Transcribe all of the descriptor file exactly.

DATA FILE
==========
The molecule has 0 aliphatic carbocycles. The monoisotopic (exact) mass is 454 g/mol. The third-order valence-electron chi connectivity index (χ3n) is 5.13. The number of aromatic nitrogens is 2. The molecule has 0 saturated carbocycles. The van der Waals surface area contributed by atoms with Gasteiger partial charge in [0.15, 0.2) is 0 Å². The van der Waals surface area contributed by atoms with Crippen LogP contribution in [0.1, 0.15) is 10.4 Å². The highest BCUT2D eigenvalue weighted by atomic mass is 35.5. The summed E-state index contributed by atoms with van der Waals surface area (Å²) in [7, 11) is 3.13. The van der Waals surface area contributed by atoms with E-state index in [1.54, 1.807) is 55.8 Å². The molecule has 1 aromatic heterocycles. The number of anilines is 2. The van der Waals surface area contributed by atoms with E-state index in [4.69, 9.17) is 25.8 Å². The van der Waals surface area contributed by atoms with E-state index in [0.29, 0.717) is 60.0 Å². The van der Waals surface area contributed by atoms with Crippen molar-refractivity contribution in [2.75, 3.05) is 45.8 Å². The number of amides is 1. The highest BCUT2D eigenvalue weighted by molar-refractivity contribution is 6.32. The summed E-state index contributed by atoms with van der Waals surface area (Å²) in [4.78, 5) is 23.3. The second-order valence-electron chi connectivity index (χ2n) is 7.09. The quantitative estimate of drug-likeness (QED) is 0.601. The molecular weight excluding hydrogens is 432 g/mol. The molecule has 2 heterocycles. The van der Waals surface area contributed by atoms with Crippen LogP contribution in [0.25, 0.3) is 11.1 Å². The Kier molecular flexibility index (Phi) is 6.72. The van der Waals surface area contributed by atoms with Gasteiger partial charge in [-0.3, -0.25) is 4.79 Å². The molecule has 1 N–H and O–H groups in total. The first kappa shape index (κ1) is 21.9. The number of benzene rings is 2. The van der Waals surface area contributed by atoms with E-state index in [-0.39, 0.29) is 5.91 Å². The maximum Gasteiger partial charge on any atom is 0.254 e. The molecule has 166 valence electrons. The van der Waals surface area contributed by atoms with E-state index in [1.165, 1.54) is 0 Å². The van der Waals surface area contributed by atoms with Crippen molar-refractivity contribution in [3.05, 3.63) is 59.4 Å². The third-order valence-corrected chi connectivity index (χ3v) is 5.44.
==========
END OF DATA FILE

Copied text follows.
The molecule has 0 aliphatic carbocycles. The monoisotopic (exact) mass is 454 g/mol. The third-order valence-electron chi connectivity index (χ3n) is 5.13. The number of aromatic nitrogens is 2. The molecule has 0 saturated carbocycles. The van der Waals surface area contributed by atoms with Gasteiger partial charge in [0.15, 0.2) is 0 Å². The van der Waals surface area contributed by atoms with Crippen LogP contribution in [0.1, 0.15) is 10.4 Å². The highest BCUT2D eigenvalue weighted by atomic mass is 35.5. The summed E-state index contributed by atoms with van der Waals surface area (Å²) in [7, 11) is 3.13. The van der Waals surface area contributed by atoms with E-state index in [1.54, 1.807) is 55.8 Å². The molecule has 1 aromatic heterocycles. The number of anilines is 2. The van der Waals surface area contributed by atoms with E-state index in [4.69, 9.17) is 25.8 Å². The van der Waals surface area contributed by atoms with E-state index in [0.29, 0.717) is 60.0 Å². The van der Waals surface area contributed by atoms with Crippen molar-refractivity contribution in [2.75, 3.05) is 45.8 Å². The number of amides is 1. The highest BCUT2D eigenvalue weighted by molar-refractivity contribution is 6.32. The summed E-state index contributed by atoms with van der Waals surface area (Å²) in [4.78, 5) is 23.3. The second-order valence-electron chi connectivity index (χ2n) is 7.09. The quantitative estimate of drug-likeness (QED) is 0.601. The molecular weight excluding hydrogens is 432 g/mol. The molecule has 2 heterocycles. The van der Waals surface area contributed by atoms with Crippen LogP contribution in [0.25, 0.3) is 11.1 Å². The Kier molecular flexibility index (Phi) is 6.72. The van der Waals surface area contributed by atoms with Gasteiger partial charge in [-0.3, -0.25) is 4.79 Å². The molecule has 1 N–H and O–H groups in total. The first kappa shape index (κ1) is 21.9. The number of benzene rings is 2. The van der Waals surface area contributed by atoms with E-state index in [-0.39, 0.29) is 5.91 Å². The maximum Gasteiger partial charge on any atom is 0.254 e. The molecule has 166 valence electrons. The van der Waals surface area contributed by atoms with E-state index in [1.165, 1.54) is 0 Å². The van der Waals surface area contributed by atoms with Crippen molar-refractivity contribution in [3.05, 3.63) is 59.4 Å². The third-order valence-corrected chi connectivity index (χ3v) is 5.44.